But consumers proved far more resilient than most people thought likely and low interest rates made for a faster track. As a result, earnings per share growth averaged some 10 percent, "significantly higher than what we expected at the beginning of the year," Nejmeh adds.Although the "secular conditions" of the market were uncertain, its long-term strength was not, says Nejmeh. "Our thesis on the sector remained the same that it has been for some time. We thought we would see considerably more market stability than most observers anticipated and in the context of that market stability we would see large builders gain considerable share." The World Trade Center tragedy didn't change that.In fact, big builders gained market share last year, some of it certainly through mergers and acquisitions. Lennar made a string of acquisitions throughout the summer. Hovnanian, Technical Olympic USA, KB Home, Standard Pacific, and Meritage all closed multiple deals. Concrete share of market figures aren't yet available, but Nejmeh estimates the big builder share of market, "probably exceeded 20 percent in 2002." Sustained Fundamentals To some degree, 2002 was a breakthrough year. Certainly the impact of historically low interest rates can't be discounted. But that's only one factor in real market growth, analysts say.The market had remained static around the 900,000 level since 1998, Murray explains. But new home sales jumped 7.5 percent last year. "This is the first sign of growth we've seen in four or five years, so it isn't indicative of what I would consider a bubble or an unsustainable phenomenon." Driving that increase are some broad demographics and the fact that "the industry hasn't been building homes at the same pace as household formations over the last decade," he adds.The strong fundamentals that made a fast track last year will continue to provide firm footing for the industry. Nejmeh points to four major influences with long-term impact: the renter-to-owner phenomenon; the influence of second home/vacation home buyers; legal immigration; and the intergenerational transfer of wealth now starting to take place as aging baby boomers inherit from their parents.The after-tax cost of homeownership is less than the cost of renting an apartment almost anywhere in the nation. Vacation and second-home sales have proven durable even in the face of recession, weak equities markets, corporate scandals, and the shock of Sept. 11. The transfer of wealth between generations now in progress is probably the biggest ever. Legal immigration promises a continuing, powerful push to the market, Nejmeh says.The longer legal immigrants live here, the more likely they are to own a home. After 20 years, their rate of homeownership, 67 percent, nearly matches the national rate of 68 percent, Nejmeh points out. "The 11 million-plus legal immigrants who entered in the '90s have an ownership rate of 25 percent," he explains, and the Census Bureau has admitted this group was undercounted in the 1990 and 2000 surveys. That adds up to strong demand in the next decade from this population segment alone.These broad trends will affect all builders for years to come. But not equally, according to a Deutche Bank analysis published late last year. The study examined a number of diverse factors to create "an objective scorecard of builder performance and prospects based on largely quantifiable data." The data was used to rank 13 large public builders in a number of categories likely to impact future growth. Each category leader received a score of 13, the last-place company received a scored of one.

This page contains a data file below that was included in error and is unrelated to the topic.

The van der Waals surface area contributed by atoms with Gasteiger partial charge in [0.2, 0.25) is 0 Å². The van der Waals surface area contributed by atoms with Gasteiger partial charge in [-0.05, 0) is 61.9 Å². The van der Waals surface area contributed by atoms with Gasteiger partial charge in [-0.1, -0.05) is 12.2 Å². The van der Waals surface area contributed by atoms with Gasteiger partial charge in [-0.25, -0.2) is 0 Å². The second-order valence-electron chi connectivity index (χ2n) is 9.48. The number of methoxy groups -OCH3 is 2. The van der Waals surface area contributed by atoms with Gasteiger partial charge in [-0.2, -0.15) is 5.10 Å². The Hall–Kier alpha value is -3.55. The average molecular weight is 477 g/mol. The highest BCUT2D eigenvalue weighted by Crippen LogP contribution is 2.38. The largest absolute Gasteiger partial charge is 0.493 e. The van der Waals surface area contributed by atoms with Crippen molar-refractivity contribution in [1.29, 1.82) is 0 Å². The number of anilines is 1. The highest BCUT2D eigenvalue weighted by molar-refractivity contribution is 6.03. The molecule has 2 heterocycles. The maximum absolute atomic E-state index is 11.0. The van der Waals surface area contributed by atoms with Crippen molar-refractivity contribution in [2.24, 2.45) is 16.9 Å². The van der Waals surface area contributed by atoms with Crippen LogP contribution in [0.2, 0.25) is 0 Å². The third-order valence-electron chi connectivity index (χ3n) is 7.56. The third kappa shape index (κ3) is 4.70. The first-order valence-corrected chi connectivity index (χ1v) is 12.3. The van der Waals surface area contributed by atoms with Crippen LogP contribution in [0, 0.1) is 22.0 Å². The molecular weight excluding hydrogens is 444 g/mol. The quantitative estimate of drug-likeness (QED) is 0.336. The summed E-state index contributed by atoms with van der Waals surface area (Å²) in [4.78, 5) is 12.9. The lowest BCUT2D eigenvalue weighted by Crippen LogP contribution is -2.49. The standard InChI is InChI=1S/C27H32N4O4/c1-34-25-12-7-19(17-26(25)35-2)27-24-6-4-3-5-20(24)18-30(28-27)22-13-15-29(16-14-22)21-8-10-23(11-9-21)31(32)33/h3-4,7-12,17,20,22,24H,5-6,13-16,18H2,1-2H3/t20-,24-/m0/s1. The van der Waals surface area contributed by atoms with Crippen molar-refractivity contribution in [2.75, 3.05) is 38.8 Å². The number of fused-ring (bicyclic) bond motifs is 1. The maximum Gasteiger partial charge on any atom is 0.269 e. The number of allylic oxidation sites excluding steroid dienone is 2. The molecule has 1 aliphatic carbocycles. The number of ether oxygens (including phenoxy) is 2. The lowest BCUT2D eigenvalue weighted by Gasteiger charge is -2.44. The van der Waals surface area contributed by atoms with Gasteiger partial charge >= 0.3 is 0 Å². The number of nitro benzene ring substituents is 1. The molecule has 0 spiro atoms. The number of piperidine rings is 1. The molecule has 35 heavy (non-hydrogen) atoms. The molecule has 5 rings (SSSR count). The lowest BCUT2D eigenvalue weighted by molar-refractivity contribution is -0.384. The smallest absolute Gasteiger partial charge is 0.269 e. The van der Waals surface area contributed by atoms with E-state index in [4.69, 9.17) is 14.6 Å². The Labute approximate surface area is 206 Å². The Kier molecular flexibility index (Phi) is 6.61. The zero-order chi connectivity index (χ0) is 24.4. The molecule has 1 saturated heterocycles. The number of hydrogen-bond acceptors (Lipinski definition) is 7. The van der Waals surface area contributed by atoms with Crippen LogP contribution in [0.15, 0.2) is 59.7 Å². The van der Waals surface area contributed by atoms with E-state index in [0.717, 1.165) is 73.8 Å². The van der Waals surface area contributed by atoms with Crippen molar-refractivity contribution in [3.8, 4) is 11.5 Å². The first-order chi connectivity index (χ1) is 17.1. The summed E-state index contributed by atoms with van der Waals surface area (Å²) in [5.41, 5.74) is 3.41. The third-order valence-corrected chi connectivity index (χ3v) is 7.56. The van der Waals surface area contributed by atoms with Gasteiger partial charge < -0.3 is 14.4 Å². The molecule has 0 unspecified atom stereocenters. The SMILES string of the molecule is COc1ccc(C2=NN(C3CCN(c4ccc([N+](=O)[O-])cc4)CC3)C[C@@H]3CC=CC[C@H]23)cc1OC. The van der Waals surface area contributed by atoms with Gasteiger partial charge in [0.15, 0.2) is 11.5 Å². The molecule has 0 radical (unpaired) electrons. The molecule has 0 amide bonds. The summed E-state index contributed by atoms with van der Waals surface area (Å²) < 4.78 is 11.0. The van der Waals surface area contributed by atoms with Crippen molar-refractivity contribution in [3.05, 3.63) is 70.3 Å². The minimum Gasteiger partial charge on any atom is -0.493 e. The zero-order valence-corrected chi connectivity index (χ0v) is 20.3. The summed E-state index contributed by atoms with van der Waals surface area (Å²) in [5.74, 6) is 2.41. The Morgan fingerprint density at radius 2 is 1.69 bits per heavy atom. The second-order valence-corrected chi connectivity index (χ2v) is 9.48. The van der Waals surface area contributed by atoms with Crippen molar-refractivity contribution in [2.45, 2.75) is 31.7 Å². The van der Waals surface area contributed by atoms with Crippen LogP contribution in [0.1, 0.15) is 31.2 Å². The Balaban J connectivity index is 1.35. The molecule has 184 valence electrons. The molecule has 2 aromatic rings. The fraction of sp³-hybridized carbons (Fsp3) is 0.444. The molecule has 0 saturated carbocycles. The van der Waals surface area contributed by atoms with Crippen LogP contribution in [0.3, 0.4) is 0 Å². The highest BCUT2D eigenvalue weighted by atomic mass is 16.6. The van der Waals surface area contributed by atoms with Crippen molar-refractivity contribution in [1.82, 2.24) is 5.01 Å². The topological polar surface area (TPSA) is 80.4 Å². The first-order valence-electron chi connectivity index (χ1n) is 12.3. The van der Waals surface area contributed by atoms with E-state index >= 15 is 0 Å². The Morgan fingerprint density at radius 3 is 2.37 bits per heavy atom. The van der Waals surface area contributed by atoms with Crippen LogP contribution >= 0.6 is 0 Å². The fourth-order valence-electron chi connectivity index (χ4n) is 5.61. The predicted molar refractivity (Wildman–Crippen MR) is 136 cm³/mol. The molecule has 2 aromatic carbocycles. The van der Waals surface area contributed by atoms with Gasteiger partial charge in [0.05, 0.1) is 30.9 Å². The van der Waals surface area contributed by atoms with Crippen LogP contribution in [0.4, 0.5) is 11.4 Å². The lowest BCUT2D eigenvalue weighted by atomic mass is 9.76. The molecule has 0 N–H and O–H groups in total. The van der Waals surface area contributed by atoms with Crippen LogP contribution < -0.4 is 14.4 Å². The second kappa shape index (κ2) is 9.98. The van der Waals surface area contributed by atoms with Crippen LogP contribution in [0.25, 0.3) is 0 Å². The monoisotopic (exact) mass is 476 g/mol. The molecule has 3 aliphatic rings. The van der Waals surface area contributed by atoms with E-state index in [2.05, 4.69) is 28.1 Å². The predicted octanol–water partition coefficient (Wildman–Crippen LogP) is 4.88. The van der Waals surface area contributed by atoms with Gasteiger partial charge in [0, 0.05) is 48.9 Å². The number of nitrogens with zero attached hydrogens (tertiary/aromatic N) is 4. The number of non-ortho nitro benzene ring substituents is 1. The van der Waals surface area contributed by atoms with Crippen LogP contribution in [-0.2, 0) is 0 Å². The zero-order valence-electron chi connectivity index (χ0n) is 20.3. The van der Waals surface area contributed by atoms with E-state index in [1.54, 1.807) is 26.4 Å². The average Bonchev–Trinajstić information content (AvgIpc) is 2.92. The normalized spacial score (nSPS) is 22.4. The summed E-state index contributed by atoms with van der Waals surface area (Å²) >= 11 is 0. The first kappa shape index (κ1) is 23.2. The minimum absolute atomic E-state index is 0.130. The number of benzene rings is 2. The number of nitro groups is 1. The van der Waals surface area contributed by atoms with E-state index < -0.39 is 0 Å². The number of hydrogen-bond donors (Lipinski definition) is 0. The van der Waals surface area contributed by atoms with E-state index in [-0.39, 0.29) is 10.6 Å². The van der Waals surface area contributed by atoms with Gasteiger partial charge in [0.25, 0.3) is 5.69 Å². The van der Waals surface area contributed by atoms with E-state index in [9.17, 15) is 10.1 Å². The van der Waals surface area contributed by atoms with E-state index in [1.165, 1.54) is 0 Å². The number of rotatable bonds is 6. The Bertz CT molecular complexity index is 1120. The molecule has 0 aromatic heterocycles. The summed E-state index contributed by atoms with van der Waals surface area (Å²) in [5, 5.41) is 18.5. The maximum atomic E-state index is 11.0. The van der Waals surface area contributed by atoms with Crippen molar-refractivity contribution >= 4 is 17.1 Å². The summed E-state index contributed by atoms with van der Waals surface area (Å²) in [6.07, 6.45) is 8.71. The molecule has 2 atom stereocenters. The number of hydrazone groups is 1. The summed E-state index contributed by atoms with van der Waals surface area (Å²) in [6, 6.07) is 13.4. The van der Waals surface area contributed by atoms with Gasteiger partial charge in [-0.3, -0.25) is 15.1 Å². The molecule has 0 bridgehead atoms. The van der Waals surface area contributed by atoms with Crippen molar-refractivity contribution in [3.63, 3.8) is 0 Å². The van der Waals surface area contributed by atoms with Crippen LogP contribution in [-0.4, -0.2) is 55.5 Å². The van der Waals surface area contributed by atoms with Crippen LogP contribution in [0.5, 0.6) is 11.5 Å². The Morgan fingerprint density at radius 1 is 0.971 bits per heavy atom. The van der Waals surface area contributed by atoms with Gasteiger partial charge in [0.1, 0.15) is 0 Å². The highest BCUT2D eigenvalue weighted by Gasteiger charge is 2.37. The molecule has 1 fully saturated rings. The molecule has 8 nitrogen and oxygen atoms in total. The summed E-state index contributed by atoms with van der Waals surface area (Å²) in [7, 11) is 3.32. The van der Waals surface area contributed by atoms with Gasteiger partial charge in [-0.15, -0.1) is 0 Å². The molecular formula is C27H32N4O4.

More Public Builder Report Card Stats